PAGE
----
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MAC_BIBA(4)	       FreeBSD Kernel Interfaces Manual		   MAC_BIBA(4)

NAME
     mac_biba -- Biba data integrity policy

SYNOPSIS
     To	compile	Biba into your kernel, place the following lines in your ker-
     nel configuration file:

	   options MAC
	   options MAC_BIBA

     Alternately, to load the Biba module at boot time,	place the following
     line in your kernel configuration file:

	   options MAC

     and in loader.conf(5):

	   mac_biba_load="YES"

DESCRIPTION
     The mac_biba policy module	implements the Biba integrity model, which
     protects the integrity of system objects and subjects by means of a
     strict information	flow policy.  In Biba, all system subjects and objects
     are assigned integrity labels, made up of hierarchal grades, and non-
     hierarchal	components.  Together, these label elements permit all labels
     to	be placed in a partial order, with information flow protections	based
     on	a dominance operator describing	the order.  The	hierarchal grade field
     is	expressed as a value between 0 and 65535, with higher values reflect-
     ing higher	integrity.  The	non-hierarchal compartment field is expressed
     as	a set of up to 256 components, numbered	from 0 to 255.	A complete
     label consists of both hierarchal and non-hierarchal elements.

     Three special label values	exist:

	   Label	 Comparison
	   biba/low	 lower than all	other labels
	   biba/equal	 equal to all other labels
	   biba/high	 higher	than all other labels

     The ``biba/high'' label is	assigned to system objects which affect	the
     integrity of the system as	a whole.  The ``biba/equal'' label may be used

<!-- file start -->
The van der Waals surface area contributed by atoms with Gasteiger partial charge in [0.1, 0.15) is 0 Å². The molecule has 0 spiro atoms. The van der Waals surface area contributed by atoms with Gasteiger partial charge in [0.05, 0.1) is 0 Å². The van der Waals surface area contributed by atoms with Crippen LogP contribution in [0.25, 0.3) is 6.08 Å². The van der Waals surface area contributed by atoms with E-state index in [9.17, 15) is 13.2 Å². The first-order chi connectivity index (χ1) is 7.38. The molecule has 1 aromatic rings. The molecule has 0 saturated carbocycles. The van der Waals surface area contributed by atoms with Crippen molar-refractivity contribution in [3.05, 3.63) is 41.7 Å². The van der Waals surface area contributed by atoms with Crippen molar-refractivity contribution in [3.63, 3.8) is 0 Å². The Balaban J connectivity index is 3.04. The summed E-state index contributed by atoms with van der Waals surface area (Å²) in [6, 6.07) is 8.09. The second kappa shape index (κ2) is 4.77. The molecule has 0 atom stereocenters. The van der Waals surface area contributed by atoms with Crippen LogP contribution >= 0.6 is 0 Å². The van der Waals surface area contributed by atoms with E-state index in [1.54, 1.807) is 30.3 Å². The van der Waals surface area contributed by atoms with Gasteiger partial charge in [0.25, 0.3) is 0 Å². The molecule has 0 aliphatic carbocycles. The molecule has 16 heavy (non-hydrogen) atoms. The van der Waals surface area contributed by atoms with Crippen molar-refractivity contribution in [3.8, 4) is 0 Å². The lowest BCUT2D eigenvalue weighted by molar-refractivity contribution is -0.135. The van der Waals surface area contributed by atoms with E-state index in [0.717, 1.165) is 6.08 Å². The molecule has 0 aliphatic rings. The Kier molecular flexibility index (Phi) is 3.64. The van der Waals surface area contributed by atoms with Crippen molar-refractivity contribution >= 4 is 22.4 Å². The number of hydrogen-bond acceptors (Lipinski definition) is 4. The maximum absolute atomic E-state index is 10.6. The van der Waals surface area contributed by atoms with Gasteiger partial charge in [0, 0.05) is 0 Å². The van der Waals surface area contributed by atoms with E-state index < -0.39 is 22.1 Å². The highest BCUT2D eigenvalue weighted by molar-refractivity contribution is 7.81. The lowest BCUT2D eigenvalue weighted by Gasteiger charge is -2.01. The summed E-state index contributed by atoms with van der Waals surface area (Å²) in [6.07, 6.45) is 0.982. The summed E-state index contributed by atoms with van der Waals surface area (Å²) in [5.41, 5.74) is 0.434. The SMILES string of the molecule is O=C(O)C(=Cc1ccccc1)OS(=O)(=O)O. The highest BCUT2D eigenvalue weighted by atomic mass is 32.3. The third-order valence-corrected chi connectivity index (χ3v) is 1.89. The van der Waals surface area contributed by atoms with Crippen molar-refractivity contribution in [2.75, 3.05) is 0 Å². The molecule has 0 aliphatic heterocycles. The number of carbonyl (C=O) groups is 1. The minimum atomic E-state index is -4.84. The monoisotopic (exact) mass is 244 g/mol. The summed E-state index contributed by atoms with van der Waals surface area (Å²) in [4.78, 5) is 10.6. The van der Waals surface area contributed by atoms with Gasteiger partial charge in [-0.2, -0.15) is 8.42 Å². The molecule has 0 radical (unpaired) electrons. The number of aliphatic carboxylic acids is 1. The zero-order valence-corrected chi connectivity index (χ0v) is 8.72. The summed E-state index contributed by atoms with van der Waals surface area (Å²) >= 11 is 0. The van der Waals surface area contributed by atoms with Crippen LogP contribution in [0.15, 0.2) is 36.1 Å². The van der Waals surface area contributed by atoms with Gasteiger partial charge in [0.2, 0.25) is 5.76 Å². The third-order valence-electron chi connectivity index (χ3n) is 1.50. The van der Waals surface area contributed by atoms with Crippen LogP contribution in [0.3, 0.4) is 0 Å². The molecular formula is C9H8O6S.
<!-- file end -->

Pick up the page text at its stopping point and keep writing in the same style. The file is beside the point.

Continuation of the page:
to	indicate that a	particular subject or object is	exempt from the	Biba
     protections.  These special label values are not specified	as containing
     any compartments, although	in a label comparison, ``biba/high'' appears
     to	contain	all compartments, ``biba/equal'' the same compartments as the
     other label to which it is	being compared,	and ``biba/low'' none.

     In	general, Biba access control takes the following model:

     +o	 A subject at the same integrity level as an object may	both read from
	 and write to the object as though Biba	protections were not in	place.

     +o	 A subject at a	higher integrity level than an object may write	to the
	 object, but not read the object.

     +o	 A subject at a	lower integrity	level than an object may read the
	 object, but not write to the object.

     +o	 If the	subject	and object labels may not be compared in the partial
	 order,	all access is restricted.

     These rules prevent subjects of lower integrity from influencing the
     behavior of higher	integrity subjects by preventing the flow of informa-
     tion, and hence control, from allowing low	integrity subjects to modify
     either a high integrity object or high integrity subjects acting on those
     objects.  Biba integrity policies may be appropriate in a number of envi-
     ronments, both from the perspective of preventing corruption of the oper-
     ating system, and corruption of user data if marked as higher integrity
     than the attacker.	 In traditional	trusted	operating systems, the Biba
     integrity model is	used to	protect	the Trusted Code Base (TCB).

     The Biba integrity	model is similar to mac_lomac(4), with the exception